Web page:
I could not get in with Dr. Marshall right away, but one of his associates saw me. She gave me a routine electrocardiogram and thought I should see a cardiologist. She recommended Dr. Spiegel at NW Community Hospital. He told me I had atria fibrillation (a fib) and put me on blood thinner and another heart medicine, Cartia, that was to help smooth the heart beat. Afib is where the heart beats irregularly and causes the upper chamber of the heart not to completely empty. This can cause clots and if they release it could cause heart attacks or strokes. We tried several treatments including medicine, cardio version treatments, etc. but nothing worked. I also met with a cardiac electro physiologist, from University of Chicago, Dr. Lyne, and he confirmed everything and said that there was a 50/50 decision as to whether I should have ablation. This is where they thread a small wire up into the heart chamber and cauterize the nerve causing the a fib. This works 75% of the time, but is not without risks and because my a fib was so mild we decided against it.
None of the above interfered with having my knee surgery, other than having to go off blood thinner for one week. Thus at the end of August Dr. Palutsis operated on me at Evanston Hospital. This was just out patient surgery so I went home from there with a big bandage around my knee and crutches. I healed fairly quickly from this and in about two weeks I even played golf with our bridge group, even though I only hit half strength shots. I did go through physical therapy for four weeks and that helped. The pain was gone and my knee was back to near normal.
Ninth cruise-South America-2006-Sandy and I had always wanted to visit South America and keeping with our thoughts that we might not get to travel like this in a few more years, we booked a trip on the Princess Regal to go from Santiago, Chile to Buenos Aires, Argentina, a two week trip. We used United Miles and had to go from Phoenix to Houston and then to Santiago. On the return trip we arranged to go from Buenos Aires to Rio de Janerio and then to Miami, Houston and back to Phoenix. We left toward the end of January and returned three weeks later around the middle of February. In Santiago, we rented a car and driver to visit the coastal cities of Valparaiso and via del Mar. These cities have populations of several million, but it is very seasonal. Santiago is the capital of Chile and has a population of several million. It is in a valley about 50 miles from the ocean and surrounded by beautiful mountains. One evening we met with a Chilean businessman and fellow Kellogg School graduate and he took us up into the mountains to his country club for a cocktail. He also took us to his house to see his two small children. All very interesting.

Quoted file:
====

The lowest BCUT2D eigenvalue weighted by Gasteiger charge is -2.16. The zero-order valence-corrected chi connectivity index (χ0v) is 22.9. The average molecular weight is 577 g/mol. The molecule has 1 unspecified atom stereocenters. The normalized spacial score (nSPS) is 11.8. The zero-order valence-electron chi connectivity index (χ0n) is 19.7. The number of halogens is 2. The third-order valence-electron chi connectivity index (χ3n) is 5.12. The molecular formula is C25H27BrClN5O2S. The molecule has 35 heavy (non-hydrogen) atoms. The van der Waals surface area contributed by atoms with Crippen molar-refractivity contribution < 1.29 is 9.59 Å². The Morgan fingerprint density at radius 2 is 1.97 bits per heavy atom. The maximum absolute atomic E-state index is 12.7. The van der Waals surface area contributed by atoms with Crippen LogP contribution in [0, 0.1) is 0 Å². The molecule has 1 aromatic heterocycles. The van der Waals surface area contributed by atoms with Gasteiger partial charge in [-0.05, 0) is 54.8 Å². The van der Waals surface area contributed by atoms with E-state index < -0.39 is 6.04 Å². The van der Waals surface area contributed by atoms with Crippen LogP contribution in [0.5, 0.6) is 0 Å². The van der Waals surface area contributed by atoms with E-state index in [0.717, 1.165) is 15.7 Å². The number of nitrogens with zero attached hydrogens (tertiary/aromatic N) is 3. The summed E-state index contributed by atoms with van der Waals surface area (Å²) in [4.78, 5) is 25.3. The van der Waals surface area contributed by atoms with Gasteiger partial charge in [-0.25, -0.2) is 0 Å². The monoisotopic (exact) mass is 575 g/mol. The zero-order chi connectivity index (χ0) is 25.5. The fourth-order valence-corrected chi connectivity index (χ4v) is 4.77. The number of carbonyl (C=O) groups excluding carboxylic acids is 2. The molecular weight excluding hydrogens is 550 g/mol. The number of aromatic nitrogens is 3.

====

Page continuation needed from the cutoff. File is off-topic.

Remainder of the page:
We sailed out of Valparaiso and our first stop was about 400 miles south (Chile is well over 2000 miles long and Santiago is about in the middle) at Puerto Montt. This is at the southern end of what they call the “Lake country” so we took a bus trip up into part of it. Very scenic. Next we sailed down toward our next stop Punto Arenas, the southern most city in Chile. This took two days and we went into various fjords along the way. We visited a penguin colony near Punto Arenas. We then sailed through the Magellan Straits and to Ushuaia, Argentina, the southern most city in the world. One of my teeth broke the day before we landed and the ship arranged with a dentist in Ushuasia to fix it on Saturday morning. The dentist’s assistant drove down to the ship and picked me up. The dentist was very affable and his assistant was our interpreter. He charged $65 for his work. His assistant took me back to the ship. The next day we sailed around Cape Horn. The Captain said this was the first time in maybe ten trips, due to bad weather, that he was able to sail around the island rock called Cape Horn.
Our next stop was the Falkland Islands. We were blessed with good weather and went to shore in tenders. One week earlier, a Holland American cruise ship sent passengers on shore and it took over two days for them to get back. There is absolutely nothing on these islands. Hardly a tree. We wondered what these people saw in living there. From there we went to Bahia Blanca, Argentina, a resort town on the Pampas. We bused out about one hour to a relatively small city/town for brunch and singing by local choral groups. From there it was on to Montevideo, Uruguay. We visited a cattle ranch where among other things they fed us a huge barbeque. There were a number of young children and their friends staying at this ranch. All rode horses and they came out to meet us maybe a mile from main road. The last stop was in Buenos Aires. We stayed there a couple of nights on our own. Visited a tango bar and show, Eva Peron’s grave, a steak house, etc. One of the moving sites was a square where maybe only twenty or so years ago a large group of women dressed in white, gathered and paraded peacefully at great risk of physical harm from the regime (many were arrested and punished, even killed), until finally the regime fell and more normal times returned.
We then flew up to Rio and stayed in the very nice Marriott Resort Hotel on the Copacabana Beach. We took a car and driver up to the Corcovado Mountain with it’s huge cross on top. The cross was built by the French for the help Argentina gave them years earlier. The views from this 2500 ft mountain were spectacular. One of the other main things we did was taking the tram up to sugar loaf peak. One tram goes to a midway point on top of a big rock and then the second tram goes all the way up. On the huge Copacabana beach they were setting up for the big concert on the beach by Mic Jagger.